Systems with protective and anticorrosive methods in the domestic and industrial water heater

Category: Water heaters
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Protection of steel and vitrified components

Domestic hot water accumulators are usually components that are highly affected by the eventual acidity of the water in heating systems. If maintenance costs or other expenses are not anticipated or attended to promptly, they can increase even more, especially in industrial or commercial systems. In this sense, pH must be regulated to neutralize such conditions, and thus avoid dissemination to other components, including pipes. Likewise, it is essential to constantly check the hardness of the water, to prevent the circulation of sediments of metallic origin, which cause costly stoppages in industrial areas; also, the presence of CO2 is problematic.

Knowing the essential characteristics of a water heater, you will know how to choose the best anti-corrosion materials, depending on whether the water itself is soft or semi-soft. In general, experts in the field of domestic or industrial heating usually choose copper, as it is an anticorrosive material for the components of the DHW. Likewise, there are other materials, such as stainless steel and vitrified glass, theoretically even more exceptional materials in the treatment of water, which will promote greater efficiency and even help to anticipate possible damage.

The metallic components aided by copper for the operation of the boiler are exemplary, however, it is also necessary to know the counterparts of such material. For example, it is possible that, during heating, chlorides are present according to the transformations of the hardness of the water; therefore, it is essential to be aware of the necessary chemical treatments. Expanding on the care, the technician on duty should be capable of the direct interaction between copper and steel, concerning protective alloys and the physical and chemical properties of boiling water. For copper to fully fulfill its domestic, commercial, and industrial function, at least in its anticorrosive properties, the aforementioned details must be checked.

The water heater structure

Whether for aesthetics or other reasons, some companies have used nickel as an important component within the water heater structure. However, some nickel-plated parts, as do not have protection with copper or nitrogen, so it is more likely that corrosion will occur in pipes, tanks, and other components. In this sense, experts in this type of heating structures do not recommend using nickel-plated elements, not alone -but in combination with other alloys or metals-, because they can cause future problems in heating systems, either at the domestic or industrial level.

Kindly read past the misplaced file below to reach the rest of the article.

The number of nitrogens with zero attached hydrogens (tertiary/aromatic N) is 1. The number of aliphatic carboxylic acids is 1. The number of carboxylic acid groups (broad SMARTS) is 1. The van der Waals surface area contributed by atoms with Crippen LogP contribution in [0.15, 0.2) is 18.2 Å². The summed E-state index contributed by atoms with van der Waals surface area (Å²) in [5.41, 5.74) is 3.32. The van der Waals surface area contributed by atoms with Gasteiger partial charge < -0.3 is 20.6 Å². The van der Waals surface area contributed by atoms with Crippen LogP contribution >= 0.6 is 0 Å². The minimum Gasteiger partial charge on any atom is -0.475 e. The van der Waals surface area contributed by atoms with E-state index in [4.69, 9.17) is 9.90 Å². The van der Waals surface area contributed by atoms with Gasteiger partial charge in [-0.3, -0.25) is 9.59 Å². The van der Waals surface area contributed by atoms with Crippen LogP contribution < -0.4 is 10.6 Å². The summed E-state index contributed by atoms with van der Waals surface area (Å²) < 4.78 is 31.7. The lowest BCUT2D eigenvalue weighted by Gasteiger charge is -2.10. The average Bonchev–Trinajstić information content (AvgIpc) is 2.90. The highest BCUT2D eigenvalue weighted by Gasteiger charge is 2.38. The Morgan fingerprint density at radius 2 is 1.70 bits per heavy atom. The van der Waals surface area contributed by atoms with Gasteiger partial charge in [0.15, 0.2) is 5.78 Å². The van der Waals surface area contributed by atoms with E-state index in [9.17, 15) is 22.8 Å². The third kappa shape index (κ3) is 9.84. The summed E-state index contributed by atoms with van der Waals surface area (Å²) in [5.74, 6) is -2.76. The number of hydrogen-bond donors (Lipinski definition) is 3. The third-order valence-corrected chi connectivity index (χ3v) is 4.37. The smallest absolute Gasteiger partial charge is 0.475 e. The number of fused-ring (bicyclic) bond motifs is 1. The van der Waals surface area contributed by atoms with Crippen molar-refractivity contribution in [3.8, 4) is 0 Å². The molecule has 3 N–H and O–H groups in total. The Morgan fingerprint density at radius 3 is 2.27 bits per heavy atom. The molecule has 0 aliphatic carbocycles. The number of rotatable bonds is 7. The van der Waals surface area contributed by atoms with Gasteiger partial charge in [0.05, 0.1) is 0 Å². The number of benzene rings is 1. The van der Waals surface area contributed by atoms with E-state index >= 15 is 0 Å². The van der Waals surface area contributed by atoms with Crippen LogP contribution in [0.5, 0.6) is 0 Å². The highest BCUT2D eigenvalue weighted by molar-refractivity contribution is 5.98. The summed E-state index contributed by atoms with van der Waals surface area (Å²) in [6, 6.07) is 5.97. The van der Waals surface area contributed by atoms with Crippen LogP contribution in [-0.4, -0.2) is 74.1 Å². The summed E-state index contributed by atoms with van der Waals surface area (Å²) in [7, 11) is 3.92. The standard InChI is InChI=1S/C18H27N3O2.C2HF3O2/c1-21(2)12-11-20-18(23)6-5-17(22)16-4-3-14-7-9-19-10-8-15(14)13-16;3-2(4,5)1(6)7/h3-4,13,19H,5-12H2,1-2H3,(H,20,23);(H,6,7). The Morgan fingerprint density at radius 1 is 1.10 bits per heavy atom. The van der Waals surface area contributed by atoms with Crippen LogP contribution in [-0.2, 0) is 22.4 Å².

On the other hand, stainless steel is usually the common option for this class of structures, since its anticorrosive coating is efficient in many aspects. Perhaps, there are certain considerations when using stainless steel as a coating for water heaters; One of these conditions has to do with the proper planning and execution of welding work, especially in critical or high-stress areas, because those areas will be the most prone to pitting or cracks in their metal components, even entire plates can be seen affected, by a simple pitting in the metal, and if that happens, then entire plate replacements, or even entire sections, must be done! It is best to plan advanced protection in previously studied areas, either by adding color components or other alternatives. For this reason, daily, weekly, monthly, quarterly, semi-annual, and annual systematic reviews are preponderant, at least in industrial environments with high kinetic and thermal stress in boiler systems.

As for the vitrified components, it is best to use them only when dealing with residential projects, understanding that the temperature and pressure needs required for heating water are substantially lower than those needed by an industrial complex. Although vitrified protection layers are usually a good option, it is also necessary to know some conditions that could occur with this type of coating, such as glass adhered to tanks and components, or even complications in processes regarding the behavior of water. If so, a complement to these heating systems lies in putting magnesium anodes, to avoid eventual chlorides in the water. Likewise, if the presence of sulfides is noted, then the use of zinc anodes is recommended, or whatever the technician on duty recommends.

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